PVC Roller – More firm than the foam type. Great to have when your muscles need more pressure with a firmer surface. These can be easily made at home!
The Grid – The TP Therapy Company produces this roller at 5 inches in diameter to target more into the muscles. It’s easily portable as well.
Quad Roller – Great for targeting the legs/ calves by use of a small rod covered with light padding attached to two wheels.
Rumble Roller – Same base as a regular roller, but has tiny ridges that cover the entire roller to give precise pressure to the muscle tissue. Comes in different sizes.
Balls – Typically used on smaller muscle groups to reach areas that are less accessible with a roller. Depending on what muscles need attention, choose a size and density that will easily get into the troubled area. Small sports balls such as golf, tennis, lacrosse, softball or even a medicine ball work best on your feet, calves, glutes, lower back and shoulders.
Manual Resistance – If you do not have a roller or any sports balls, your own hands or elbow can to the trick on certain areas. For example, try applying pressure to your thigh by use of your elbow. It’s a simple way to release trigger points and learn where tension is in your body.


If I haven’t already convinced you to go out and buy a foam roller, here are some more benefits of myofascial release:

  • Corrects muscular imbalances
  • Relieves muscle soreness and joint stress
  • Improves joint range of motion
  • Improves neuromuscular efficiency
  • Maintains normal muscular length
  • Enhances blood flow
  • Release toxins
  • Maximizes recovery time
  • Enhances performance
  • Promotes proper movement patterns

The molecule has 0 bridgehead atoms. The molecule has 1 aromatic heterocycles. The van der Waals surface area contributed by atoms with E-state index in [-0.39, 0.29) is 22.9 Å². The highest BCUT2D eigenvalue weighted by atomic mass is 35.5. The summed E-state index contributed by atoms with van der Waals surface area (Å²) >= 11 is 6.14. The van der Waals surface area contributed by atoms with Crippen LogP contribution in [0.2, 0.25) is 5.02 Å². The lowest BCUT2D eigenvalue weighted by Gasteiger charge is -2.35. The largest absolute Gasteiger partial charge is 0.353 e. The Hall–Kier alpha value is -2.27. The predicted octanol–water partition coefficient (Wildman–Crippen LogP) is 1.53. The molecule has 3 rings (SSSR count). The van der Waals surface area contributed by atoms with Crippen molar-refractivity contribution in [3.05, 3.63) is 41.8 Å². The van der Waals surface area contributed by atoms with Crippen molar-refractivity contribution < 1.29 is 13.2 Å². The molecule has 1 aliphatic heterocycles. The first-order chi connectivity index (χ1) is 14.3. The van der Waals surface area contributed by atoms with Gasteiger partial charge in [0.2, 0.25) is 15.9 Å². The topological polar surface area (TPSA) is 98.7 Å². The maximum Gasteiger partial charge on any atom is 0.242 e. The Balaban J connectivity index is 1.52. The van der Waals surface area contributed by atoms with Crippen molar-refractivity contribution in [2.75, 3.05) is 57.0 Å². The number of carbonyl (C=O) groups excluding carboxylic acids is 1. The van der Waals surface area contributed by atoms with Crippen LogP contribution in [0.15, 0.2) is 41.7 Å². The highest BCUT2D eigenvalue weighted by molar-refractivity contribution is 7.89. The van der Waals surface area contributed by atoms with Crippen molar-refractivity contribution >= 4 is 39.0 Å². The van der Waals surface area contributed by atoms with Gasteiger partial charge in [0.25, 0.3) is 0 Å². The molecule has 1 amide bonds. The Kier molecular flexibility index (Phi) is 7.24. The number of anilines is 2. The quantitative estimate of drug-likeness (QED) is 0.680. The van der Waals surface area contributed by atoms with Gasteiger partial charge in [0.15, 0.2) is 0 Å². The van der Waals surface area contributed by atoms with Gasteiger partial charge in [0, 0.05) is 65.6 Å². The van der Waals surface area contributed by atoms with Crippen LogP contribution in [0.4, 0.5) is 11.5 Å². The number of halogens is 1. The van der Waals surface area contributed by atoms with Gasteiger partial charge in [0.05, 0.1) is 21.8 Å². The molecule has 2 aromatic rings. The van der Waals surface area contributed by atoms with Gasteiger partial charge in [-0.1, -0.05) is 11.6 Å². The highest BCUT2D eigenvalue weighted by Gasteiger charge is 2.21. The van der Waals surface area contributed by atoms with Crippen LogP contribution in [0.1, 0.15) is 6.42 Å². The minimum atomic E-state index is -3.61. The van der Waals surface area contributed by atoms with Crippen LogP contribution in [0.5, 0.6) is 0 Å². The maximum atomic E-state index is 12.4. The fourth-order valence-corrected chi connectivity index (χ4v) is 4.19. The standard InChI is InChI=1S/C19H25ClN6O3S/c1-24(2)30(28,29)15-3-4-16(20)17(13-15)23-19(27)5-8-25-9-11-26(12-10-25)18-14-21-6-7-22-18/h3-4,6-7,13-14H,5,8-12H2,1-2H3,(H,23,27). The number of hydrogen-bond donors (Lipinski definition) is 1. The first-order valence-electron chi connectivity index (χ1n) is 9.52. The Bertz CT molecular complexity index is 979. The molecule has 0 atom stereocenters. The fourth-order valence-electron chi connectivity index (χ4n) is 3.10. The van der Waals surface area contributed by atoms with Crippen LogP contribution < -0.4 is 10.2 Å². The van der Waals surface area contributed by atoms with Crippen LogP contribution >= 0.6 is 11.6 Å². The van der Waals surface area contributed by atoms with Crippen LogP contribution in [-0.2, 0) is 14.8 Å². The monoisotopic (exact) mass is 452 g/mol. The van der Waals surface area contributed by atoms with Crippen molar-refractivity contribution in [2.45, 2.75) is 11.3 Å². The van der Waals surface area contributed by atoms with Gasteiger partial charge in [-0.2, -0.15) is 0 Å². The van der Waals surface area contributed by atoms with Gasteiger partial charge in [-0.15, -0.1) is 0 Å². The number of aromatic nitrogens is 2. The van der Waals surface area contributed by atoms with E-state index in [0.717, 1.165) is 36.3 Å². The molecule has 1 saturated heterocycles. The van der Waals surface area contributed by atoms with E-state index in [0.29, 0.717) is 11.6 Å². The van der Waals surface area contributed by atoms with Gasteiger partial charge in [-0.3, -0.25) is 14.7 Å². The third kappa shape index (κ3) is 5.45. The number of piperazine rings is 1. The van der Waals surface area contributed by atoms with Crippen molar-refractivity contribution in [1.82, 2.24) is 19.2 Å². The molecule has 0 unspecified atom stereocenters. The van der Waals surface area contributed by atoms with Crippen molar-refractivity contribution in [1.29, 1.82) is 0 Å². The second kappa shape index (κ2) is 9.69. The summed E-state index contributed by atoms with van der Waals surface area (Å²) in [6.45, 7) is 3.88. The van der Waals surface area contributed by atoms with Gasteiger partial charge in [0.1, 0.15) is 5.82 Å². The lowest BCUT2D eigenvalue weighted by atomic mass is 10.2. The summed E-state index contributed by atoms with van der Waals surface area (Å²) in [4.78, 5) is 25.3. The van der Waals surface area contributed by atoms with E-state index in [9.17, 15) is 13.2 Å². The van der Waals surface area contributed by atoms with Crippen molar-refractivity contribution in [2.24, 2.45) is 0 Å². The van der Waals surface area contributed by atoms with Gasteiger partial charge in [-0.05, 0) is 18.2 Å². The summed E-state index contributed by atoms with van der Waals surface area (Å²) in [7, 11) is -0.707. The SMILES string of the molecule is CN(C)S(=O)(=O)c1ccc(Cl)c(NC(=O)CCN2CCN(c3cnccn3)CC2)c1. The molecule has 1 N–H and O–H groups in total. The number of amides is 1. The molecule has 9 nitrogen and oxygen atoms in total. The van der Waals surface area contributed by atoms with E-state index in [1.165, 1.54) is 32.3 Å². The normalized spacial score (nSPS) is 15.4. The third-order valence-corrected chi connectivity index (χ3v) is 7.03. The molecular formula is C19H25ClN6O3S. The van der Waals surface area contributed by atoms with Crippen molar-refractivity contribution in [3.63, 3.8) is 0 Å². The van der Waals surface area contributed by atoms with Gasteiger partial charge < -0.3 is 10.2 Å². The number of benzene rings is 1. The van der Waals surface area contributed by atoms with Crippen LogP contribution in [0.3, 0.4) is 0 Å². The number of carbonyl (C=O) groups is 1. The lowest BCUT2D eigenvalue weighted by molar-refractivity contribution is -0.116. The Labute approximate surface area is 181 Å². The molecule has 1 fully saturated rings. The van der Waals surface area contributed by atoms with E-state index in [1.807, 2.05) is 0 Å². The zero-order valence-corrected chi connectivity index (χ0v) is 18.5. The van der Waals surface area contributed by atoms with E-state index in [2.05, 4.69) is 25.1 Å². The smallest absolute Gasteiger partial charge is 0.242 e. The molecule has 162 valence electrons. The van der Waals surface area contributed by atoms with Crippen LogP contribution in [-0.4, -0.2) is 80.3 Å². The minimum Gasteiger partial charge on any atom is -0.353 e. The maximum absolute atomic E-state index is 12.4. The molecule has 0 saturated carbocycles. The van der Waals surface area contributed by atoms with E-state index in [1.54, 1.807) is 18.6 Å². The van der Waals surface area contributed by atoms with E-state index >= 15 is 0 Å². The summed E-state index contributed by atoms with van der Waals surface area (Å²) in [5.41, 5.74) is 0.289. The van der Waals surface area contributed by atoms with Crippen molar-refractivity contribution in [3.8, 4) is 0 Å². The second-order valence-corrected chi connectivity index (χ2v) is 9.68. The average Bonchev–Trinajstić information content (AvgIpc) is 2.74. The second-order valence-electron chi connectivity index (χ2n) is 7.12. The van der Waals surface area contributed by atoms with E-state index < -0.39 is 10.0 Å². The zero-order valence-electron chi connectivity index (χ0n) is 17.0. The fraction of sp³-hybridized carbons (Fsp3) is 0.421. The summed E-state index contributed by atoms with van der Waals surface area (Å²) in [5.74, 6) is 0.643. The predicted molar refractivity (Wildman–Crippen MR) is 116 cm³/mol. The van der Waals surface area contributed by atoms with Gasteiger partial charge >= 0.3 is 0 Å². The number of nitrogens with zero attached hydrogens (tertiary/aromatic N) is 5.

• Promotes pain free movement


Incorporating a combination of muscular strength exercises and tissue release is an excellent way to challenge your muscles while releasing soreness and tension. You may think strength exercises with the roller are a simple task, but believe me, these exercises can be challenging!
Listed below are three exercises that combine strength development with muscular length and tissue release. While certain muscles are strengthening, the other muscles in contact with the roller are releasing tension and restoring normal muscle length. Each exercise focuses on improving strength, stretch/ release, and an element of training.

*See video for viewing instructions.

1. Rev lunge

  • Strengthens legs (hips, quads, glutes)
  • Stretches shin, hips flexor, quads
  • Trains balance, core control, coordination

2. Knee tucks

  • Strengthens arms (biceps, triceps), shoulders, core
  • Stretches shins and increases hip motion
  • Trains functional core strength

3. Bridge lifts (double & single legs)

  • Strengthens hips, glutes, hamstrings, core
  • Stretches shoulder girdle and upper thoracic and cervical neck
  • Trains coordination, balance, motor unit and functional core

Incorporating the foam roller into your workouts can help reduce pain, tension, soreness, and restore muscle length and balance by using your own body weight as resistance. Achieving optimum muscle balance helps provide more joint mobility and leads to better performance in activities and sports.

You just need to try it for yourself and feel the difference it makes!

Good Luck Strengthening and Lengthening!


Maria Sollon

Maria Sollon Scally MS, CSCS holds a Master’s Degree in Performance Enhancement/Injury Prevention and Kinesiology. She has obtained numerous certifications in various areas of fitness and is a national conference presenter. Maria specializes in Pilates, Performance Coaching, and Corrective Exercise Techniques and Kettlebells. She is the creator of the Plyo Pilates Method and has developed a series of amazing workout DVDs. She is a Master Trainer for Total Gym, Resist-a-Ball, Body Blade, Peak Pilates, Kettle Bell Concepts and is a freelance writer for Fitness accredited magazines, newsletters, and fitness blog sites. Maria demonstrates her knowledge each day and uses her dynamic creativity throughout her specialized line of work. http://www.groovysweat.com http://www.groovysweatstore.com (purchasable workout videos) http://www.youtube.com/groovysweat (workout clips)

This Post Has One Comment

  1. Don’t foam roll your IT band people, it will mess you up big time, definitely if you are a physically active person. It is supposed to be tight. If you have any discomfort there [without applying pressure] then its more likely an issue with something in your foot/ankle or hip flexors and your IT is overcompensating.

Leave a Reply